On the night of Aug 24/25, 2014, I observed the cataclysmic variable stars ASAS-SN14cv. It rose slightly from about V = 16.9 to V = 16.6 over the 4 hours of measurements.
You can read more about this star at
The main setup was:
Notes from the night
Below is a graph showing the sky brightness as a function of time during the observing run. Note the clouds early, then fairly steady sky until the end.
Below is a graph showing the FWHM as a function of time during the observing run.
Here's a chart of the field of ASAS-SN14cv, which is at
RA = 17:43:48.58 Dec = +52:03:46.8 (J2000)
Some of the reference stars marked above have magnitudes in the UCAC4. Specifically, I use these stars to convert the instrumental magnitudes to the V-band scale (though of course, they are unfiltered measurements)
A UCAC44 711-058151 V = 11.518 B UCAC44 711-058147 V = 11.899
The television camera on the finder scope shows the following when we're pointed at ASAS-14cv. North up, East left, field about 1 degree on a side.
I used 120 second exposures because the target has faded to around mag 16. With these long exposures, star "A" is slightly saturated, so I switched to using star "B" for photometric calibration.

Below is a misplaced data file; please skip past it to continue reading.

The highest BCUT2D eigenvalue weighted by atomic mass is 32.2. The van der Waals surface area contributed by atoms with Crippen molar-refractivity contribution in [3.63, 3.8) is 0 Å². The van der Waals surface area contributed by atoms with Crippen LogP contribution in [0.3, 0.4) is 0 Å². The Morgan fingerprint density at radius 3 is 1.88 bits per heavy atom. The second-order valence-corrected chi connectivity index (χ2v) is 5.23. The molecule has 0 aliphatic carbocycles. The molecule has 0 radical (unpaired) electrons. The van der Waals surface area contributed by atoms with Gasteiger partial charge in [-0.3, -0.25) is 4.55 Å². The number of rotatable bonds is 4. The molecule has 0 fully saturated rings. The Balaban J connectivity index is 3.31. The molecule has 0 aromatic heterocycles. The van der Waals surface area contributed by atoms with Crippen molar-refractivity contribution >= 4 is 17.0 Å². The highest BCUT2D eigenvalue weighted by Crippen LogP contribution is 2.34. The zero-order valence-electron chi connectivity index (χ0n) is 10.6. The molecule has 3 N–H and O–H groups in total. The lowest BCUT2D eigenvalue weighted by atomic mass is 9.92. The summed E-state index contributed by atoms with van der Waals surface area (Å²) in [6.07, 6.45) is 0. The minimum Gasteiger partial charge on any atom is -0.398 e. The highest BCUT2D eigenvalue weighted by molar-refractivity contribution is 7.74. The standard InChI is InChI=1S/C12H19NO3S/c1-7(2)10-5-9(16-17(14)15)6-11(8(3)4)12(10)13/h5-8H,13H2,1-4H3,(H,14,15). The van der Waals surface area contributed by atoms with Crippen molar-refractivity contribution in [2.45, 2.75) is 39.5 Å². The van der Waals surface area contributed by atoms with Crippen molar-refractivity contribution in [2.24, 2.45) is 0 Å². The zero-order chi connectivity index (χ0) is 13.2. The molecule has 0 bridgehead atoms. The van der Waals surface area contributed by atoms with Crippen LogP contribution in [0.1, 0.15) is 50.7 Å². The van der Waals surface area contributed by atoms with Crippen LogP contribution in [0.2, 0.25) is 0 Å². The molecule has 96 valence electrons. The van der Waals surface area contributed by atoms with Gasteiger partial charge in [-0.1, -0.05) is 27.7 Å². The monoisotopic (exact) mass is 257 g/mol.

The image adjustment factor graph shows a noisy plateau early (indicating clouds), then a rather smooth section later (mostly clear).
Using aperture photometry with a radius of 4 pixels (radius of 7.4 arcsec), I measured the instrumental magnitudes of a number of reference stars and the target. Following the procedures outlined by Kent Honeycutt's article on inhomogeneous ensemble photometry, I used all stars available in each image to define a reference frame, and measured each star against this frame. I used the UCAC4 V-band magnitude of star "B" to convert the ensemble instrumental magnitudes to a reported "V"-band magnitude (but remember, it's a clear filter).
Sigma-vs-mag plot: The brightest 2 stars saturated (or nearly so), so I gave them zero weight in the ensemble calculations. The target is one of the stars with larger-than-ordinary scatter near magnitude 6.1.
The target, shown in green, shows a clear, gentle rise.
# Measurements of ASAS_SN14cv made at RIT Obs, Aug 25, 2014 UT, # in fair conditions. # by Michael Richmond, using 12-inch Meade and SBIG ST-8E CCD. # Exposures 120 seconds long, no filter. # Tabulated times are midexposure (FITS header time - half exposure length) # and accurate only to +/- 1 second (??). # 'mag' is a differential magnitude based on ensemble photometry # using a circular aperture of radius 7.4 arcseconds. # which has been shifted so UCAC4 711-058147 has mag=11.899 # which is its V-band mag according to UCAC4. # # UT_day JD HJD mag uncert Aug25.04118 2456894.54118 2456894.54165 16.887 0.079 Aug25.04277 2456894.54277 2456894.54324 16.913 0.080 Aug25.04435 2456894.54435 2456894.54482 16.715 0.068
Last modified 8/22/2014 by MWR.